This incentive has been proven to be successful in a program called Opportunidades in Mexico. ? School Supplies Donation Bank—Clearly, schooling would not be possible without certain necessities such as pencils, papers and books. In America, I often see a pencil thrown to the side, or a book go unread, so I would like to put these wastes to use by creating a donation bank that would be used to provide my students with their school supplies. Educating women does far more than just teaching them to read and write and do their arithmetic. Educating one woman can go full circle if she decides to one day have a family; she then earns a higher paying job, which allows for her to pay for health care, food, shelter, and all other necessities needed to care for her family. In addition, she also encourages and supports her children’s education.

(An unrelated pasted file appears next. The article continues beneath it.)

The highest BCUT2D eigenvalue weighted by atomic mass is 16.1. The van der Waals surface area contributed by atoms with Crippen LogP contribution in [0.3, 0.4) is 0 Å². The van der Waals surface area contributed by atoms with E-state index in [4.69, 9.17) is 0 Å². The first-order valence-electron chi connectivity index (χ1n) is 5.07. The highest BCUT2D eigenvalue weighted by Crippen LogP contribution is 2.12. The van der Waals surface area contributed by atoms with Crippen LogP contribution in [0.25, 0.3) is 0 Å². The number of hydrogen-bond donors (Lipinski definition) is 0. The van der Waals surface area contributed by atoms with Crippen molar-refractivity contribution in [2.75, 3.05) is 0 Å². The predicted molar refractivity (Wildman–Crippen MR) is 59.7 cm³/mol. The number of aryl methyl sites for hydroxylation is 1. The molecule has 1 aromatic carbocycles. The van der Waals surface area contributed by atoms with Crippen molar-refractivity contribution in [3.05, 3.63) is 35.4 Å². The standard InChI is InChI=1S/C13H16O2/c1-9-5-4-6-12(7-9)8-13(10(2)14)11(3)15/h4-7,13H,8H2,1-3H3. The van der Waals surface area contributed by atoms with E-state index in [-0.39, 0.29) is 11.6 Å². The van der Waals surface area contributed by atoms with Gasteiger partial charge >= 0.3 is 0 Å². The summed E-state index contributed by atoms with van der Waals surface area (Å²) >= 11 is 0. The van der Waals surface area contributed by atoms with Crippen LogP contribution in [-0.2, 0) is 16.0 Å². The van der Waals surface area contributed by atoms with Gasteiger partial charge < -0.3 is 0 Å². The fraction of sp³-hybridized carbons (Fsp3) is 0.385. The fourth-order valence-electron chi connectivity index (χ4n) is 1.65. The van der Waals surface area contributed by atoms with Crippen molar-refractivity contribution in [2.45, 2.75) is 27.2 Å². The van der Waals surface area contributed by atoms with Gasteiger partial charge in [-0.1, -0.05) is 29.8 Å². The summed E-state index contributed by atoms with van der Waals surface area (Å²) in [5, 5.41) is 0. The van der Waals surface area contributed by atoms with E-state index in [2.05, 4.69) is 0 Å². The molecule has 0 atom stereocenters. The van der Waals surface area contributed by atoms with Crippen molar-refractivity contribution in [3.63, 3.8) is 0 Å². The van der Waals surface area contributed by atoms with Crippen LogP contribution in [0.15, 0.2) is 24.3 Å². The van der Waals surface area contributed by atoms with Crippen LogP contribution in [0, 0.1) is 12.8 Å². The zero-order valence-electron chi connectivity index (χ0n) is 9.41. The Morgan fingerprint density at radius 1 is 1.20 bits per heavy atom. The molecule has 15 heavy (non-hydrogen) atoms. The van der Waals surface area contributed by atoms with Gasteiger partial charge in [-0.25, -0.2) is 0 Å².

Her children will one day go on to continue the same cycle she started, which eventually benefits the economy in huge ways. “Investments in female education can yield a “growth premium” in GDP trends and that narrowing the gender gap in employment can boost per capita income.” Not only are their economic benefits, but social benefits too. “Educated women are better at managing their own and their family’s health issues, thereby reducing infant and maternal mortality, as well as health-care costs, and improving demographic structures.”